To examine the Nigerian military, for example, all indices show that there are gaping lacunae in the personnel base of the services. This has to be assessed in direct relation to requirements in the theatres of war and various centres of intervention that continuously demand the presence of the army in various parts of the country. A feasible reformation programme for Nigeria’s security should produce a Nigerian military that is capable of reviewing, redefining and re-engaging its strategies in manners well-articulated and calculated towards an assiduous reinforcement of the number of footmen, fighters, shipmen, and enforcers. As earlier stated in our previous article, ‘How to Defeat Boko Haram,’ the Nigerian military needs ‘400,000 well trained active personnel’ to completely kill off Boko Haram, banditry, militancy, and effectively secure the nation. The benefits of numbers cannot be underestimated because only an adequate personnel capacity-enhancement of the forces can position the nation at full strategic advantage against all forms of insurgency and aggression filtering in through the borders. Regardless of the size of the enemy’s strength or strategy, the Nigerian security forces would have the precondition to capably engage criminals, guerrillas, and ISIS-backed insurgents.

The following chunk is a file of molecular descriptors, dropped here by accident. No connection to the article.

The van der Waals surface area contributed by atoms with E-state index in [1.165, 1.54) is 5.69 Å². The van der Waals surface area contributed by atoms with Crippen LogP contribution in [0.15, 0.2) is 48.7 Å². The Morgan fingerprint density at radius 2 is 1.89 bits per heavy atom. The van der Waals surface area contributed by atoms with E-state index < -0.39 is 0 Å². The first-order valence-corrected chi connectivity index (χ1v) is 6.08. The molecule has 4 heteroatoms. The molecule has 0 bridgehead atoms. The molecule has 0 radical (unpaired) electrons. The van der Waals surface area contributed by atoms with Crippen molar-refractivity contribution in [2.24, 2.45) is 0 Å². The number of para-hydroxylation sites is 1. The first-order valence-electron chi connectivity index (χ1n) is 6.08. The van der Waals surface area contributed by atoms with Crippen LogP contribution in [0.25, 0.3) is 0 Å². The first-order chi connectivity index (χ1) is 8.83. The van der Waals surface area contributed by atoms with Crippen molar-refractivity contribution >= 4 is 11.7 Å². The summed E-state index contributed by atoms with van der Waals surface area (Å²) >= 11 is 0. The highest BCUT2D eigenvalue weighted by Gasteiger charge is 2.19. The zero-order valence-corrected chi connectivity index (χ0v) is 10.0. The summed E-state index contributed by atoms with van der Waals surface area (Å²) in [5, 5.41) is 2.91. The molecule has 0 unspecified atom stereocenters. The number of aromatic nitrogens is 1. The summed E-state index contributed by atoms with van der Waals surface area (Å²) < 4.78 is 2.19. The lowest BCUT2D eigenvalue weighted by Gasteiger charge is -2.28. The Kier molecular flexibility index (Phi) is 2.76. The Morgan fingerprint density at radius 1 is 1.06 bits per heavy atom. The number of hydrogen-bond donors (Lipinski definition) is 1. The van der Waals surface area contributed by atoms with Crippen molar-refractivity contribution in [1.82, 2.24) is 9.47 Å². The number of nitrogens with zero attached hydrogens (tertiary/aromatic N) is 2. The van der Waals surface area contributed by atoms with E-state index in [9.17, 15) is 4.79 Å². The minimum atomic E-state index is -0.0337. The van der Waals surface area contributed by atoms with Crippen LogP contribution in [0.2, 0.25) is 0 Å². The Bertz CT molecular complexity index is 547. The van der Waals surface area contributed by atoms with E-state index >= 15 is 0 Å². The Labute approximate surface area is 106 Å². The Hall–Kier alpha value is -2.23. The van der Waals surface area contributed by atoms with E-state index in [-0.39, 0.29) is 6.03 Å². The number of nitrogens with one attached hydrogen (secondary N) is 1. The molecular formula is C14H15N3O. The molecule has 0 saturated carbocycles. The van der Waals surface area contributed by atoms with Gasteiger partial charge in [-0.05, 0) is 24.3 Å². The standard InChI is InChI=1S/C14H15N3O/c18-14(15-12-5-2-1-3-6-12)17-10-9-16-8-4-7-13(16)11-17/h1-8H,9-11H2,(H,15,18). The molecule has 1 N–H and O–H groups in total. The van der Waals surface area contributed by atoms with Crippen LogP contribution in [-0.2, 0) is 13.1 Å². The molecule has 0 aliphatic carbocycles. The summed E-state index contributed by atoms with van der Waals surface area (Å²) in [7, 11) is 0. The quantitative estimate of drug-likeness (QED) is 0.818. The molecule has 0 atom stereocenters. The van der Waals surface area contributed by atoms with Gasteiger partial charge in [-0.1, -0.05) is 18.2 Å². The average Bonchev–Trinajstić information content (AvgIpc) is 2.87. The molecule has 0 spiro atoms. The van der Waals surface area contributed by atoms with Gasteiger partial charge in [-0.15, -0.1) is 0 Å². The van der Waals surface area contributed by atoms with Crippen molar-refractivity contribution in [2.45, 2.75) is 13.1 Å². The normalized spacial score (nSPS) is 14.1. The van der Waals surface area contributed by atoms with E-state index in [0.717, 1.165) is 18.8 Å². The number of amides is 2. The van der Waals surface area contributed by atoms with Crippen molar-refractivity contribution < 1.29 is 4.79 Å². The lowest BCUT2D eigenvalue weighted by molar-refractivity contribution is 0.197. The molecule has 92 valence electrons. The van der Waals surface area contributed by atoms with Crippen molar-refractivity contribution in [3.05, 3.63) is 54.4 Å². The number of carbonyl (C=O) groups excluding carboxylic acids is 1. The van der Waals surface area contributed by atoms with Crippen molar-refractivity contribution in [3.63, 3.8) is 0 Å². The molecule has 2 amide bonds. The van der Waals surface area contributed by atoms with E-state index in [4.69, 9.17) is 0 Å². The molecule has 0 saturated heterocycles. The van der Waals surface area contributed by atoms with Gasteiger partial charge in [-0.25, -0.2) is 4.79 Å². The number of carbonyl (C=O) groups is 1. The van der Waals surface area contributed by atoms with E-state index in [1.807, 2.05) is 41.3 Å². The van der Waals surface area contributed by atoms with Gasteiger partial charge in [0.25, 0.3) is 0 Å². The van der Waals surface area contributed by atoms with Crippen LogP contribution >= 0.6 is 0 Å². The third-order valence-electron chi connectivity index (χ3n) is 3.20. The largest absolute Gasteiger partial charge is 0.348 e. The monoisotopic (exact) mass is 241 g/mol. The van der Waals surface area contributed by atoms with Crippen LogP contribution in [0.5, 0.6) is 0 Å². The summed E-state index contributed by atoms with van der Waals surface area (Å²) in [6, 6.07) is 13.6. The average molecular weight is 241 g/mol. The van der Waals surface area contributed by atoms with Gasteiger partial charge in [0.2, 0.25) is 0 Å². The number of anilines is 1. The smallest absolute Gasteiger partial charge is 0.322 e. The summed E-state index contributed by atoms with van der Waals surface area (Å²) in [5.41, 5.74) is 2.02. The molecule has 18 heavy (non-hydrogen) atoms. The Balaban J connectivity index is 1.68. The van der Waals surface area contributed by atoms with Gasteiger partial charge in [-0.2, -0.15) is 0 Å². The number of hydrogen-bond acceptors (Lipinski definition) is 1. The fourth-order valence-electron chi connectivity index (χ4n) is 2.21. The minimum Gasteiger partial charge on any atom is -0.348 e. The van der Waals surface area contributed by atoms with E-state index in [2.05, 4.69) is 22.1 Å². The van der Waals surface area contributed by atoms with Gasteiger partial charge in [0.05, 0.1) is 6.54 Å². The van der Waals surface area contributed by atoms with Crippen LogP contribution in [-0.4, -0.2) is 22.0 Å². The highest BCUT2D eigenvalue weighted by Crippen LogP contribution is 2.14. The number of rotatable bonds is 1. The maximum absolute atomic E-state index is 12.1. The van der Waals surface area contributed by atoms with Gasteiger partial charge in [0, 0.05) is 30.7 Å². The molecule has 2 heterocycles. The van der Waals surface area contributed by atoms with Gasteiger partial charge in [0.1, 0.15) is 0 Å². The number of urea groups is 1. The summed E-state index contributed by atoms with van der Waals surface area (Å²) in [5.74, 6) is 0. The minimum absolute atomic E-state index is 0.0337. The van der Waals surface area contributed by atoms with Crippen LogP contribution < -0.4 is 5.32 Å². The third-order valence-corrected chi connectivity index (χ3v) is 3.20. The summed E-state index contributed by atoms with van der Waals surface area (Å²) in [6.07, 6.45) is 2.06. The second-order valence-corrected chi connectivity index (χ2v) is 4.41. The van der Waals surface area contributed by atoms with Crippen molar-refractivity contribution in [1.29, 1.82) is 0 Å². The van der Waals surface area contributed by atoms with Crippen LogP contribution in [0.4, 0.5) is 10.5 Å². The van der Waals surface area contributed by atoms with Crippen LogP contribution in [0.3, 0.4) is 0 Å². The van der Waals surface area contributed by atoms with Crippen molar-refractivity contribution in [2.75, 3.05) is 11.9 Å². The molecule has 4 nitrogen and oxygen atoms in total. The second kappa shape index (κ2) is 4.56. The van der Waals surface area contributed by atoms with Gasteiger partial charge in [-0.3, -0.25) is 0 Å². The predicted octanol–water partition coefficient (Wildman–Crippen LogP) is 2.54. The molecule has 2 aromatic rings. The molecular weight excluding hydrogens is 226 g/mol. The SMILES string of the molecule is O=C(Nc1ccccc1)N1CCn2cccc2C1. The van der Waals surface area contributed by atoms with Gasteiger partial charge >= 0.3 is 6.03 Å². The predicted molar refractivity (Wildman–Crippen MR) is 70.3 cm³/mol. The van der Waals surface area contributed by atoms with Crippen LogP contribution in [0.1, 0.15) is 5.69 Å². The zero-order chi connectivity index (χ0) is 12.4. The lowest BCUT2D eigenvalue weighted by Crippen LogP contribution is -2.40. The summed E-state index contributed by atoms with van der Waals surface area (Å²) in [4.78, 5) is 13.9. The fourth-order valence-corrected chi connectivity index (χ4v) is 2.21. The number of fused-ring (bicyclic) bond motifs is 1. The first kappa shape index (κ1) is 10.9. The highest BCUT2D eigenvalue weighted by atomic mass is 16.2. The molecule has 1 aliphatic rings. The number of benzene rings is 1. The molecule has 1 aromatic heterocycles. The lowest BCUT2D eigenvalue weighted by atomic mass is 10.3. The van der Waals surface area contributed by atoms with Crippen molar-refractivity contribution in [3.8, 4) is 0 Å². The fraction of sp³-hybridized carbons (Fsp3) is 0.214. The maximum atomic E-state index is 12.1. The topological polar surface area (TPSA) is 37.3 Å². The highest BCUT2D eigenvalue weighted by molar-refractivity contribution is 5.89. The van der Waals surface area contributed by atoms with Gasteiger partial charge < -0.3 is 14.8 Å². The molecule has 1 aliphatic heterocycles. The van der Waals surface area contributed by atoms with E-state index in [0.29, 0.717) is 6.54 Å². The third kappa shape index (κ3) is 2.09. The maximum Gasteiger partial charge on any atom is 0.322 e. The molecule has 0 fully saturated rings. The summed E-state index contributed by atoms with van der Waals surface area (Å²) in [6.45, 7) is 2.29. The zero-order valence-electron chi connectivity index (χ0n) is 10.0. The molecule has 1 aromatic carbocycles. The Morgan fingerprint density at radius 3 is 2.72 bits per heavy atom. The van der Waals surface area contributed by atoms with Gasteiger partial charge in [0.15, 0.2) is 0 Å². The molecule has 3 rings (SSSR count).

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A critical approach to the personnel requirements of the Nigerian Army, particularly in a war situation as it is presently with Nigeria, is to consider the practical dimensions of quickly transforming specific units of the Police, the Nigeria Security and Civil Defence Corps, and other paramilitary organisations into fighting soldiers who could be used as armies of occupation in threatened or recovered territories. It is instructive, for example, that the Nigerian Army has had to fight and capture Baga in Borno State at three different times. On each occasion, they move in, kill some of the insurgents and push out the others, and then move on to other areas where they are needed. The insurgents always seem to know when there is a vacuum, and when to make a return. With the background of the paramilitary personnel, six to ten weeks of crash military training will suffice to permanently station them in various places that require steady military presence.